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A tool to analyze multi-byte xor cipher
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README.md

xortool.py

A tool to do some xor analysis:

  • guess the key length (based on count of equal chars)
  • guess the key (base on knowledge of most frequent char)

Notice: xortool is now only running on Python 3. The old Python 2 version is accessible at the py2 branch. The pip package has been updated.

Installation

xortool can be installed using pip. The recommended way is to run the following command, which installs xortool only for current user. Remove the --user flag and run from root if global installation is preferred.

python3 -m pip install --user xortool

Usage

xortool
  A tool to do some xor analysis:
  - guess the key length (based on count of equal chars)
  - guess the key (base on knowledge of most frequent char)

Usage:
  xortool [-x] [-m MAX-LEN] [-f] [-t CHARSET] [FILE]
  xortool [-x] [-l LEN] [-c CHAR | -b | -o] [-f] [-t CHARSET] [FILE]
  xortool [-x] [-m MAX-LEN| -l LEN] [-c CHAR | -b | -o] [-f] [-t CHARSET] [FILE]
  xortool [-h | --help]
  xortool --version

Options:
  -x --hex                          input is hex-encoded str
  -l LEN, --key-length=LEN          length of the key
  -m MAX-LEN, --max-keylen=MAX-LEN  maximum key length to probe [default: 65]
  -c CHAR, --char=CHAR              most frequent char (one char or hex code)
  -b --brute-chars                  brute force all possible most frequent chars
  -o --brute-printable              same as -b but will only check printable chars
  -f --filter-output                filter outputs based on the charset
  -t CHARSET --text-charset=CHARSET target text character set [default: printable]
  -h --help                         show this help

Notes:
  Text character set:
    * Pre-defined sets: printable, base32, base64
    * Custom sets:
      - a: lowercase chars
      - A: uppercase chars
      - 1: digits
      - !: special chars
      - *: printable chars

Examples:
  xortool file.bin
  xortool -l 11 -c 20 file.bin
  xortool -x -c ' ' file.hex
  xortool -b -f -l 23 -t base64 message.enc

Example 1

# xor is xortool/xortool-xor
tests $ xor -f /bin/ls -s "secret_key" > binary_xored

tests $ xortool binary_xored
The most probable key lengths:
   2:   5.0%
   5:   8.7%
   8:   4.9%
  10:   15.4%
  12:   4.8%
  15:   8.5%
  18:   4.8%
  20:   15.1%
  25:   8.4%
  30:   14.9%
Key-length can be 5*n
Most possible char is needed to guess the key!

# 00 is the most frequent byte in binaries
tests $ xortool binary_xored -l 10 -c 00
...
1 possible key(s) of length 10:
secret_key

# decrypted ciphertexts are placed in ./xortool_out/Number_<key repr>
# ( have no better idea )
tests $ md5sum xortool_out/0_secret_key /bin/ls
29942e290876703169e1b614d0b4340a  xortool_out/0_secret_key
29942e290876703169e1b614d0b4340a  /bin/ls

The most common use is to pass just the encrypted file and the most frequent character (usually 00 for binaries and 20 for text files) - length will be automatically chosen:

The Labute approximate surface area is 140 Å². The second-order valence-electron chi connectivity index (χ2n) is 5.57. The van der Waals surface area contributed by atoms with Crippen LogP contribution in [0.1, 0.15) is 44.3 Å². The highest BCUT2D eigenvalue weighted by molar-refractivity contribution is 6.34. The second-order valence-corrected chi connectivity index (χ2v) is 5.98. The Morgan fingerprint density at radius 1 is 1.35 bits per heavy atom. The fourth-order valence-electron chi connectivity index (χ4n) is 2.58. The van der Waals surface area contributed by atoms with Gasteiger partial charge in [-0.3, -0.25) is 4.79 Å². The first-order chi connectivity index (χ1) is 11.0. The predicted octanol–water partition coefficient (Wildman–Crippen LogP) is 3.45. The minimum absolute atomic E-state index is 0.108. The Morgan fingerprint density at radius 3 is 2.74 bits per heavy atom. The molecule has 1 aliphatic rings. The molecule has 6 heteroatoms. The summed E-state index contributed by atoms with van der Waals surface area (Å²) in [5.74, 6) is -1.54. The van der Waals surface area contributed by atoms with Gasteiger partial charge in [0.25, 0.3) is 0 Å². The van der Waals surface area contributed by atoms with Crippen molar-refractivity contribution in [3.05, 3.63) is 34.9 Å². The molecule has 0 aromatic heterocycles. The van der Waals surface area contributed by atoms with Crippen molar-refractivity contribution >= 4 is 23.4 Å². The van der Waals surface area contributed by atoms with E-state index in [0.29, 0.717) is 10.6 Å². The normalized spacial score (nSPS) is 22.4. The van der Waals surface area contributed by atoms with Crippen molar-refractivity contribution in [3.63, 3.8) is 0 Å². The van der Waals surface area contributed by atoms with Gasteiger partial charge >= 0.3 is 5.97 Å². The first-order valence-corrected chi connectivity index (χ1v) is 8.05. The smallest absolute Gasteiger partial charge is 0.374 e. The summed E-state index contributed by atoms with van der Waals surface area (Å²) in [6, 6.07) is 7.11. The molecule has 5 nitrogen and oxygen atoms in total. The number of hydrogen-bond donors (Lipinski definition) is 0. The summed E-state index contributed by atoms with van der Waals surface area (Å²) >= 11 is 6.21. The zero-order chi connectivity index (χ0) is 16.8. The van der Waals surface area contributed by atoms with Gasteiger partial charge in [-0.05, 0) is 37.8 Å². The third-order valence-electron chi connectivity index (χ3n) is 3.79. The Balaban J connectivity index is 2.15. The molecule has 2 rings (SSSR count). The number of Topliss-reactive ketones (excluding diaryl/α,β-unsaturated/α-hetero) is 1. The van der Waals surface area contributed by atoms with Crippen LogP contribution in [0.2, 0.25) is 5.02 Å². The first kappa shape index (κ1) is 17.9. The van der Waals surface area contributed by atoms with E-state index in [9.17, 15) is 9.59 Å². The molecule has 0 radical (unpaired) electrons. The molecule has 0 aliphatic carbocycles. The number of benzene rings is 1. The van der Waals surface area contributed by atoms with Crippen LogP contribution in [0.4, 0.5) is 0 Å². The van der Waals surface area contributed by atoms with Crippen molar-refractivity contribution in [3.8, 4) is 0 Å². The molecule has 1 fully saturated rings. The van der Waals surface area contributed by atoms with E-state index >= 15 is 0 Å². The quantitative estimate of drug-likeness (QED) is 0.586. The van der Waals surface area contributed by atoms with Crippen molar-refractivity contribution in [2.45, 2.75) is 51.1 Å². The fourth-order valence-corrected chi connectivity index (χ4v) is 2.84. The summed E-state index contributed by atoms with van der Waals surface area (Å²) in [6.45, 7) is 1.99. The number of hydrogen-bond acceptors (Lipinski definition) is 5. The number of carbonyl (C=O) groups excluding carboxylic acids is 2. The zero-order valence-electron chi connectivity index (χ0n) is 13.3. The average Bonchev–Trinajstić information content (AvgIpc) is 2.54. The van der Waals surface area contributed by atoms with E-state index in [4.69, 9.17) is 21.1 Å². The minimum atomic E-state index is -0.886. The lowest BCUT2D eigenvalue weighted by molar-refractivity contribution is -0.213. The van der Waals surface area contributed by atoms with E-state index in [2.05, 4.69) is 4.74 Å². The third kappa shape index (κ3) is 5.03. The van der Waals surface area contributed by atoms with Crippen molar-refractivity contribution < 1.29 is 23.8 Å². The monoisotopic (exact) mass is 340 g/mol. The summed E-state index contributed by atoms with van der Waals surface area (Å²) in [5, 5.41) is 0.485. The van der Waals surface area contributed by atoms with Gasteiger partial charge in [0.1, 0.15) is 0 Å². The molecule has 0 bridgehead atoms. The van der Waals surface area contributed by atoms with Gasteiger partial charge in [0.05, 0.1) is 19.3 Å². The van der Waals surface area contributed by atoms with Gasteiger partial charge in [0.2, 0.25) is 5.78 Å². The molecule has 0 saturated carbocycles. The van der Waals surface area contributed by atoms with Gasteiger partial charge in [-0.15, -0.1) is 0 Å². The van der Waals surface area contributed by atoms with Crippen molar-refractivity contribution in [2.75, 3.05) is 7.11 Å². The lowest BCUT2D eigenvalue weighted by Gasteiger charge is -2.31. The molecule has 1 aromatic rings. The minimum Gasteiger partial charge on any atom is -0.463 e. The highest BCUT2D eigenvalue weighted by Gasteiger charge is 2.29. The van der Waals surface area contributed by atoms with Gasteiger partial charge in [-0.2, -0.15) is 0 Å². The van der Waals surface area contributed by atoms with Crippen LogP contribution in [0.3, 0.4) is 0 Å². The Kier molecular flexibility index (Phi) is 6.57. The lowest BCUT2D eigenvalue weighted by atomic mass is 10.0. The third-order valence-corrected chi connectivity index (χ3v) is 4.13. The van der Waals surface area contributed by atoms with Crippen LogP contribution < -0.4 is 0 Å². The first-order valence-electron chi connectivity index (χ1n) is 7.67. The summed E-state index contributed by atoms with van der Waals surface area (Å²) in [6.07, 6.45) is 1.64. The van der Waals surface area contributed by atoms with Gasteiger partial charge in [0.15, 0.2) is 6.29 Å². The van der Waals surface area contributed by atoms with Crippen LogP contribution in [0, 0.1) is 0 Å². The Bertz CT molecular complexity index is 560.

tests $ xortool tool_xored -c 20
The most probable key lengths:
   2:   5.6%
   5:   7.8%
   8:   6.0%
  10:   11.7%
  12:   5.6%
  15:   7.6%
  20:   19.8%
  25:   7.8%
  28:   5.7%
  30:   11.4%
Key-length can be 5*n
1 possible key(s) of length 20:
an0ther s3cret \xdd key

Here, the key is longer then default 32 limit:

tests $ xortool ls_xored -c 00 -m 64
The most probable key lengths:
   3:   3.3%
   6:   3.3%
   9:   3.3%
  11:   7.0%
  22:   6.9%
  24:   3.3%
  27:   3.2%
  33:   18.4%
  44:   6.8%
  55:   6.7%
Key-length can be 3*n
1 possible key(s) of length 33:
really long s3cr3t k3y... PADDING

So, if automated decryption fails, you can calibrate:

  • (-m) max length to try longer keys
  • (-l) selected length to see some interesting keys
  • (-c) the most frequent char to produce right plaintext

Example 2

We are given a message in encoded in Base64 and XORed with an unknown key.

# xortool message.enc
The most probable key lengths:
   2:   12.3%
   4:   13.8%
   6:   10.5%
   8:   11.5%
  10:   8.6%
  12:   9.4%
  14:   7.1%
  16:   7.8%
  23:   10.4%
  46:   8.7%
Key-length can be 4*n
Most possible char is needed to guess the key!

We can now test the key lengths while filtering the outputs so that it only keeps the plaintexts holding the character set of Base64. After trying a few lengths, we come to the right one, which gives only 1 plaintext with a percentage of valid characters above the default threshold of 95%.

$ xortool message.enc -b -f -l 23 -t base64
256 possible key(s) of length 23:
\x01=\x121#"0\x17\x13\t\x7f ,&/\x12s\x114u\x170#
\x00<\x130"#1\x16\x12\x08~!-\'.\x13r\x105t\x161"
\x03?\x103! 2\x15\x11\x0b}".$-\x10q\x136w\x152!
\x02>\x112 !3\x14\x10\n|#/%,\x11p\x127v\x143
\x059\x165\'&4\x13\x17\r{$("+\x16w\x150q\x134\'
...
Found 1 plaintexts with 95.0%+ valid characters
See files filename-key.csv, filename-char_used-perc_valid.csv

By filtering the outputs on the character set of Base64, we directly keep the only solution.

Information

Author: hellman

License: MIT License

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